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Blu-ray Review: “Treme: The Complete Series”

If you were offered a trip to New Orleans for just over a hundred bucks, you’d probably take it, right? Well, it is perhaps oversimplifying matters to equate the “Treme: The Complete Series” box set (available exclusively on Blu-ray) with a visit to N’Awlins, but maybe that’s only because there’s nothing particularly simple about “Treme.” Does that mean it’s the sort of series that will blow you away? Not at all. Indeed, “Treme” has no interest in even trying.

For those who missed the series over the course of its HBO run (and judging by its practically invisible ratings, there were quite a few of you), “Treme” begins three months after Hurricane Katrina all but wiped out the city of New Orleans, and follows more than a dozen NOLA residents from all different walks of life picking up the pieces and attempting to move forward. It’s a series about culture, politics, cooking, tradition, and most definitely music, which it revels in. The show dazzles viewers with one great musical sequence after another (all recorded live and with no overdubbing or lip-synching), and the list of artists – usually playing themselves – that appear on the series over the course of its 36 episodes is practically countless.

In many (if not most) ways, “Treme” is anti-television. It seemingly throws out the rulebook that started being written when TV came into existence, playing loose, but rarely fast. There’s a price to pay for this brand of innovative storytelling, though, and that’s that “Treme” does not excite in any of the traditional ways that we’ve come to expect television to. Not once in the entire series will you throw your arms up and cry, “Yeah right! That would never happen!” such is the day to day reality of its goings-on. Indeed, when viewing it, you almost have to train yourself to watch this brand of TV a little differently.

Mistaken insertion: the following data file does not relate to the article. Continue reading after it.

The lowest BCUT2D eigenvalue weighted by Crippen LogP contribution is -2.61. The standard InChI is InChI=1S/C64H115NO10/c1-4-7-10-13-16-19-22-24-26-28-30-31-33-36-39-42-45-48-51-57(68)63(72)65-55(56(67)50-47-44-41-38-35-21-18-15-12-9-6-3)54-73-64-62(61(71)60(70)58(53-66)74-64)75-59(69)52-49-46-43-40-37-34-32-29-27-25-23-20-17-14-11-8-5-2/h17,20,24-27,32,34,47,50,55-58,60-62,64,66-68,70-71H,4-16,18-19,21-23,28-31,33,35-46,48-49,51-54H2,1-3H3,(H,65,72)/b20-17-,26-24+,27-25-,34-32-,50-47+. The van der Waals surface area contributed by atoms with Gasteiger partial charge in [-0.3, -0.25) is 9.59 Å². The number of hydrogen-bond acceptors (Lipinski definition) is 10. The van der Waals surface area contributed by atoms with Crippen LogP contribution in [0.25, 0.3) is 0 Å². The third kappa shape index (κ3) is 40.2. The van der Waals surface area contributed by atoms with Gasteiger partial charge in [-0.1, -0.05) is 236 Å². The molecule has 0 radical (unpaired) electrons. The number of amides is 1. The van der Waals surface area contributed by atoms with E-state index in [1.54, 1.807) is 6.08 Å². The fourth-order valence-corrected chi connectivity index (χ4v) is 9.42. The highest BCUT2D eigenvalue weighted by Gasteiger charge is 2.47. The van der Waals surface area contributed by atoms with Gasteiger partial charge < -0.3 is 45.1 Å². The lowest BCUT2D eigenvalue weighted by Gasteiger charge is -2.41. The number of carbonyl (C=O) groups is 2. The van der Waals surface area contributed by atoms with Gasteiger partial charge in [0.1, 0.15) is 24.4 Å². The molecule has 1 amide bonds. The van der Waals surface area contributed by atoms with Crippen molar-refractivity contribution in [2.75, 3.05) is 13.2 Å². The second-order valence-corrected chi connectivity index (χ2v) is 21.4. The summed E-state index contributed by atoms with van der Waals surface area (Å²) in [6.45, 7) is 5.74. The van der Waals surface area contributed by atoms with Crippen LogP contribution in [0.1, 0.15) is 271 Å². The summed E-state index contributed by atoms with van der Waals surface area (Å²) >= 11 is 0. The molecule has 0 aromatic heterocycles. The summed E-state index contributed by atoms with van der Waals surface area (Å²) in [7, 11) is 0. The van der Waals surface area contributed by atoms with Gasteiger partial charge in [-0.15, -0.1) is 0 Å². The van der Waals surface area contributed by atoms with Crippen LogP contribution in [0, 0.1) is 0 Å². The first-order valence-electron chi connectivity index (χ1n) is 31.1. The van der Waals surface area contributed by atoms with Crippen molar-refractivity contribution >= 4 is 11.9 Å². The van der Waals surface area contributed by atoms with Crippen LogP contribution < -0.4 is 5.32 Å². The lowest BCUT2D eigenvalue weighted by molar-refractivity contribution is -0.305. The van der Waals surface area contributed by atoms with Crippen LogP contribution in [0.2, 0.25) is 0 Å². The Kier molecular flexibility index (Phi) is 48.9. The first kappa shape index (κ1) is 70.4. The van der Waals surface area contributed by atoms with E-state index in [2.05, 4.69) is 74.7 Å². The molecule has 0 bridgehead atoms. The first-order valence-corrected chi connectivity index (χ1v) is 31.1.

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On numerous occasions throughout the series’ run, I kept expecting it to deliver shocks and revelations of the sort that TV is so well known for, only to time and again find my expectations subverted by a series that’s primary mission appears to be to amble along at a pace weirdly similar to life. For the seasoned TV viewer bored of the status quo, this is a perfectly exhilarating notion in and of itself. By not seeking thrills, “Treme” somehow created something else entirely that we’ve never quite seen before, which itself is thrilling TV.

Now, none of this is to say that the series fails to deliver solid drama. People fight, fuck, divorce, celebrate, laugh, cry and die, and there are several times throughout the show’s run (particularly in its dark second season) that will utterly haunt you. But any unsettling material takes a back seat to what often feels like a big party thrown by creator David Simon and his cohorts. Each season occurs another year out from the flood, and as such, each season has its own unique Mardi Gras episode, which the viewer will come to look forward to in much the same way that one might look forward to Christmas each year (the series finale is even one such installment).

Like Simon’s “The Wire” before it, not many people watched “Treme” upon broadcast. Perhaps also like “The Wire,” more people will find it now that the series has wrapped up, existing completely in this compact Blu-ray box set. It’s time for people to finally discover what they’ve been missing out on for the past four years. Crammed with audio and music commentaries, featurettes, and loads of optional pop-up information tracks, “Treme: The Complete Series” is one of those Blu-ray sets that will keep on giving, and it even includes an extra disc featuring 15 music videos, previously unavailable on home video, featuring such artists as Dr. John, the Dirty Dozen Brass Band, John Boutté, Elvis Costello, Steve Earle, John Hiatt and Kermit Ruffins.

For more talk of “Treme,” check out previous Bullz-Eye pieces “Treme: The Complete First Season” and the feature story “The Big Uneasy,” which features interviews with series regular Lucia Micarelli and Times-Picayune TV critic Dave Walker.

  

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